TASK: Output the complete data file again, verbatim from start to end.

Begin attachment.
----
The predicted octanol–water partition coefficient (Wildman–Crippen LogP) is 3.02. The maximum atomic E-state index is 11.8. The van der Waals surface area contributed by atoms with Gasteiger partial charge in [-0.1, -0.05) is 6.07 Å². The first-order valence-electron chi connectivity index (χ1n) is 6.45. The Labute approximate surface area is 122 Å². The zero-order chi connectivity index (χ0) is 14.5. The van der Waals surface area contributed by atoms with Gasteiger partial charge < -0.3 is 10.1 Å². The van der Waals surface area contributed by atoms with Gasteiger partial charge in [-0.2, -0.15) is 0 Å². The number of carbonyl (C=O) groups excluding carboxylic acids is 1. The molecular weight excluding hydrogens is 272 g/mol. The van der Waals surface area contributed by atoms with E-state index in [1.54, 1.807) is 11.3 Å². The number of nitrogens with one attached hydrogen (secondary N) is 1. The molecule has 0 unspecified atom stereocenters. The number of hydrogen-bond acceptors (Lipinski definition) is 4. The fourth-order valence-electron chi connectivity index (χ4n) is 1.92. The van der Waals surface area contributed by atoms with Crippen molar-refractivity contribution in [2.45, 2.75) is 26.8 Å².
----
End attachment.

The predicted octanol–water partition coefficient (Wildman–Crippen LogP) is 3.02. The maximum atomic E-state index is 11.8. The van der Waals surface area contributed by atoms with Gasteiger partial charge in [-0.1, -0.05) is 6.07 Å². The first-order valence-electron chi connectivity index (χ1n) is 6.45. The Labute approximate surface area is 122 Å². The zero-order chi connectivity index (χ0) is 14.5. The van der Waals surface area contributed by atoms with Gasteiger partial charge < -0.3 is 10.1 Å². The van der Waals surface area contributed by atoms with Gasteiger partial charge in [-0.2, -0.15) is 0 Å². The number of carbonyl (C=O) groups excluding carboxylic acids is 1. The molecular weight excluding hydrogens is 272 g/mol. The van der Waals surface area contributed by atoms with E-state index in [1.54, 1.807) is 11.3 Å². The number of nitrogens with one attached hydrogen (secondary N) is 1. The molecule has 0 unspecified atom stereocenters. The number of hydrogen-bond acceptors (Lipinski definition) is 4. The fourth-order valence-electron chi connectivity index (χ4n) is 1.92. The van der Waals surface area contributed by atoms with Crippen molar-refractivity contribution in [2.45, 2.75) is 26.8 Å².